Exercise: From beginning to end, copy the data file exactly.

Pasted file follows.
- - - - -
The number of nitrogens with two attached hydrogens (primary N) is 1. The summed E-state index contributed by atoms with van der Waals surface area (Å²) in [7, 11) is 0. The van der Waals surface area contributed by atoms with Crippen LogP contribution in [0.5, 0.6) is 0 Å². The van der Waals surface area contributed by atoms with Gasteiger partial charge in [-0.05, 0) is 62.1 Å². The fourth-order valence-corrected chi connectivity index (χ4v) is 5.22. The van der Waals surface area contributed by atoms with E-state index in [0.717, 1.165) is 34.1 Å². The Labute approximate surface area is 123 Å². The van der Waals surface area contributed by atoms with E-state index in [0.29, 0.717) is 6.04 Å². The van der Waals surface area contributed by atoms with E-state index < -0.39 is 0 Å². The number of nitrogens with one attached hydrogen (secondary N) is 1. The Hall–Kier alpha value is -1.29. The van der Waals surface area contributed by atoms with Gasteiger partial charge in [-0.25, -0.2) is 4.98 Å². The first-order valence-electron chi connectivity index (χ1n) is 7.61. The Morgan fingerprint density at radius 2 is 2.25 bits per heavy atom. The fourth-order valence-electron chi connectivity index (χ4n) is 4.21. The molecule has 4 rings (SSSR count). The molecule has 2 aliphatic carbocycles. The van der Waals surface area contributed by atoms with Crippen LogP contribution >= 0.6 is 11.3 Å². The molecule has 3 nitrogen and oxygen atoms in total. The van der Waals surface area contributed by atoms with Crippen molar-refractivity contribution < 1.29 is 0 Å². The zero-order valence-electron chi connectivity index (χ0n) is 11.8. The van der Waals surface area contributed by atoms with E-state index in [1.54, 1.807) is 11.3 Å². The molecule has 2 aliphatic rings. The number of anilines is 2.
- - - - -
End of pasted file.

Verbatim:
The number of nitrogens with two attached hydrogens (primary N) is 1. The summed E-state index contributed by atoms with van der Waals surface area (Å²) in [7, 11) is 0. The van der Waals surface area contributed by atoms with Crippen LogP contribution in [0.5, 0.6) is 0 Å². The van der Waals surface area contributed by atoms with Gasteiger partial charge in [-0.05, 0) is 62.1 Å². The fourth-order valence-corrected chi connectivity index (χ4v) is 5.22. The van der Waals surface area contributed by atoms with E-state index in [0.717, 1.165) is 34.1 Å². The Labute approximate surface area is 123 Å². The van der Waals surface area contributed by atoms with E-state index in [0.29, 0.717) is 6.04 Å². The van der Waals surface area contributed by atoms with E-state index < -0.39 is 0 Å². The number of nitrogens with one attached hydrogen (secondary N) is 1. The Hall–Kier alpha value is -1.29. The van der Waals surface area contributed by atoms with Gasteiger partial charge in [-0.25, -0.2) is 4.98 Å². The first-order valence-electron chi connectivity index (χ1n) is 7.61. The Morgan fingerprint density at radius 2 is 2.25 bits per heavy atom. The fourth-order valence-electron chi connectivity index (χ4n) is 4.21. The molecule has 4 rings (SSSR count). The molecule has 2 aliphatic carbocycles. The van der Waals surface area contributed by atoms with Crippen LogP contribution >= 0.6 is 11.3 Å². The molecule has 3 nitrogen and oxygen atoms in total. The van der Waals surface area contributed by atoms with Crippen molar-refractivity contribution < 1.29 is 0 Å². The zero-order valence-electron chi connectivity index (χ0n) is 11.8. The van der Waals surface area contributed by atoms with E-state index in [1.54, 1.807) is 11.3 Å². The molecule has 2 aliphatic rings. The number of anilines is 2.